Confidential Information: Losing more than just an employee

published in Oklahoma Employment Law Letter | May 1, 2009

By Rachel Blue

Lately, we’ve seen a lot of employees walking out of buildings and plants with boxes of framed photos from their desks or lockers, and maybe a severance check in an envelope. The cuts this time are deeper, and the next job may be further away than in the past. As a result, anger and desperation may prompt workers to pack up more than personal items in those boxes.

Many employees have BlackBerry® devices and laptops that allow them to take work anywhere they go — even right out the door when they leave. You’d probably notice if an employee tried to walk out carrying a brand-new fax machine or drive off in the company car. But would you know if his key fob hid a thumb drive full of research and development’s newest project, the one that’s sure to pull the company out of the doldrums? What’s an employer to do?


If they didn’t do it when you hired them, ask employees that are staying with your company to sign confidentiality agreements as a condition of continued employment. Confidentiality agreements don’t have to be complex. It’s easy to include a few paragraphs in your general employment agreement, but an effective confidentiality agreement should address the following basic points.

Your proprietary information must remain confidential, both during and after employment. The trick here is identifying what you consider proprietary. Answer these two questions to decide whether something is confidential:

  1. Do I want my competitor to have the information?
  2. Can a competitor get the information legitimately from an independent source?

If the answer to both questions is “no,” then it’s proprietary information. You’ll want an assignment of all copyrights, trademarks, or inventions the employee comes up with during his employment with your company.  We’re talking about inventions or materials created on company time with company resources that are relevant to your business or related to the employee’s job description. Keep in mind that most of the materials an employee creates in the course of his employment will be yours under the “work-for-hire” doctrine anyway, but asking for a formal assignment in advance makes things easier during a departure.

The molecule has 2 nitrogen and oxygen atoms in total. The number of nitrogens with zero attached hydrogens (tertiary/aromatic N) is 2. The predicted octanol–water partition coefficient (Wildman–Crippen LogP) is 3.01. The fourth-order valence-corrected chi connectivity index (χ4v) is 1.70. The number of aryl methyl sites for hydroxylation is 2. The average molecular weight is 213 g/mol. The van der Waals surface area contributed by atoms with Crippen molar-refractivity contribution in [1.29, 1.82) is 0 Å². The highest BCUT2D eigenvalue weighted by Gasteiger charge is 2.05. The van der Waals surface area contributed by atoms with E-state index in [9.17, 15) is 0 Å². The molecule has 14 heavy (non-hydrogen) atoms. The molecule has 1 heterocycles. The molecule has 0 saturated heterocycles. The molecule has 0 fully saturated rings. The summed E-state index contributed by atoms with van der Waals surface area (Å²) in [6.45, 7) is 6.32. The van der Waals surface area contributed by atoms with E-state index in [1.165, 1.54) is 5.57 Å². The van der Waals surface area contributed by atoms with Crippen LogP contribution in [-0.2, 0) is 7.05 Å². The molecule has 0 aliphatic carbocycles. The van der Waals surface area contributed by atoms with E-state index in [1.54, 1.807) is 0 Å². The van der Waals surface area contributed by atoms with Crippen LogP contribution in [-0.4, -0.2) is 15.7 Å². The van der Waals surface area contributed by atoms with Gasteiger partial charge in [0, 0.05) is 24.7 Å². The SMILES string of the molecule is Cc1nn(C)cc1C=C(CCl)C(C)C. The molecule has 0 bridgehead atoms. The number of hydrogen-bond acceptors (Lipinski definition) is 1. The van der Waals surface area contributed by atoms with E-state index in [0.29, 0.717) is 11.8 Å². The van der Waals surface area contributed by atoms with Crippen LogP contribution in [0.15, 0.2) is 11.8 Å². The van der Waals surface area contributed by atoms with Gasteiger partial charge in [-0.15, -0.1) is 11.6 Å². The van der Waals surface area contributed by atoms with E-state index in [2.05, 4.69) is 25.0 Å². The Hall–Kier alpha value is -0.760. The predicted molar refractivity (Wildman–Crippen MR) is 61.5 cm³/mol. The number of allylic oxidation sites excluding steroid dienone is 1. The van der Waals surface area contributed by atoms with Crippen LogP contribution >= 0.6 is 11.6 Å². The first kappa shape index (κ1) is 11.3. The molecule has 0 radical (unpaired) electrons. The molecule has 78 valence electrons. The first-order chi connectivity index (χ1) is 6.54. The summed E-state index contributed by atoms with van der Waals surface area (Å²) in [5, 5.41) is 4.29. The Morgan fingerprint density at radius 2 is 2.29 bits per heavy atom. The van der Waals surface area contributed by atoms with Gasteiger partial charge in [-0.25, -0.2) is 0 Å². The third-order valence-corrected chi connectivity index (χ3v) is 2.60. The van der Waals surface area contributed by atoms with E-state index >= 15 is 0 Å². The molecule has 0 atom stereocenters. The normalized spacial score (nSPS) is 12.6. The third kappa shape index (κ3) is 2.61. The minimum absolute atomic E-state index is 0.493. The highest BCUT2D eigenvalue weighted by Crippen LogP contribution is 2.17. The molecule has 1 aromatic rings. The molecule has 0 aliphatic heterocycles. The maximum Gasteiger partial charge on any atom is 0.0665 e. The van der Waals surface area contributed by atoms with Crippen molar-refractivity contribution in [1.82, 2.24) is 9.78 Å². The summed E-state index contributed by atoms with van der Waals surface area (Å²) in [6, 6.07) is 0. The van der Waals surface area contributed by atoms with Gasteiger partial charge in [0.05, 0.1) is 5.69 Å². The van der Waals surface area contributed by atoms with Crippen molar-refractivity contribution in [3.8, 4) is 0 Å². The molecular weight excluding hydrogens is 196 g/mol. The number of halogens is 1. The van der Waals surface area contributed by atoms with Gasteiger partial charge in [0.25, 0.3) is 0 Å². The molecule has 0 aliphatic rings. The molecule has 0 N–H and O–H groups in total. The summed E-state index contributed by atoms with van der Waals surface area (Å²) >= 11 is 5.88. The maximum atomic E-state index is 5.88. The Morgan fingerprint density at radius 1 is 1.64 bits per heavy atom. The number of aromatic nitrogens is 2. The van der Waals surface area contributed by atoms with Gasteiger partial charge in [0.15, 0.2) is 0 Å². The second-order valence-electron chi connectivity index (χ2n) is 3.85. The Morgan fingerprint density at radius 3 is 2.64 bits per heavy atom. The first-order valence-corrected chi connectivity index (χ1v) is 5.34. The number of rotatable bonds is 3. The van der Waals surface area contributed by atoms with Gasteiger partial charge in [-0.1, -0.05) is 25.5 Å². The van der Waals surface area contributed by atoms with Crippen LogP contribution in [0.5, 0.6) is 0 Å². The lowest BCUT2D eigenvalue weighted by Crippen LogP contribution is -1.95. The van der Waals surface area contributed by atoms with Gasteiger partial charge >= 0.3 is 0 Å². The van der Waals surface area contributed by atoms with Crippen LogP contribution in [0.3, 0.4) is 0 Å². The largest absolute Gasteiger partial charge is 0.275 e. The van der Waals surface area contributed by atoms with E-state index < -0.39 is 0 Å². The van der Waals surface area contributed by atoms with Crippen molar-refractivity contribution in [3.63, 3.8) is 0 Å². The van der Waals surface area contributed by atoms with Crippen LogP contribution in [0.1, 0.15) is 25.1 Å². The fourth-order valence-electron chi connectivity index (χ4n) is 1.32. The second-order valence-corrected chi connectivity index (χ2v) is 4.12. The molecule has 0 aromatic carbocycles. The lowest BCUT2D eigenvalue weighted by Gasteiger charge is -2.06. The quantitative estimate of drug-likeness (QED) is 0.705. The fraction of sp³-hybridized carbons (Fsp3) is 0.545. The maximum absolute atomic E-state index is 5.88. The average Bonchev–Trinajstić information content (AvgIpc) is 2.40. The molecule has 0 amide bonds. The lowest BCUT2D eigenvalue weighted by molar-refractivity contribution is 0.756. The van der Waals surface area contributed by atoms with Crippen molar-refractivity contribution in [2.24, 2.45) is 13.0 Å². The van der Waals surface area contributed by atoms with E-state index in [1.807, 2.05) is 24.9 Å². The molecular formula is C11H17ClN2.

Don’t overdo it here by asking for an assignment of things clearly outside the scope of the employee’s duties.  An information systems analyst who writes and illustrates a children’s book on weekends doesn’t have to give you rights to the book.

You’ll also want the employee’s agreement not to disclose the proprietary information of any third party that your company receives during his tenure. You don’t want to be liable for an employee’s disclosure or misuse of proprietary information left in your care. To that end, you must protect information you obtain in bids with product specifications or proposals from third parties for product development (e.g., information from an inventor who seeks your company’s help in manufacturing a prototype for a new device).

Finally, you’ll want an agreement that the employee won’t disclose any proprietary information he gained from a previous employer. The last thing you need is a lawsuit from the employee’s former boss for trade-secret theft. If the employee has information like that, tell him outright that you don’t want it in your workplace or on your computer system. Obviously, if you were smart enough to put confidentiality agreements in place when you hired your workforce, you’ll want to review those provisions during exit interviews to remind departing employees of their obligations to the company.


OK, so you forgot to have Joe in marketing sign a confidentiality agreement when he started working for your company, you never got around to asking for one while he was there, and now he’s been downsized. Have you kissed your website content and customer lists goodbye? Maybe not.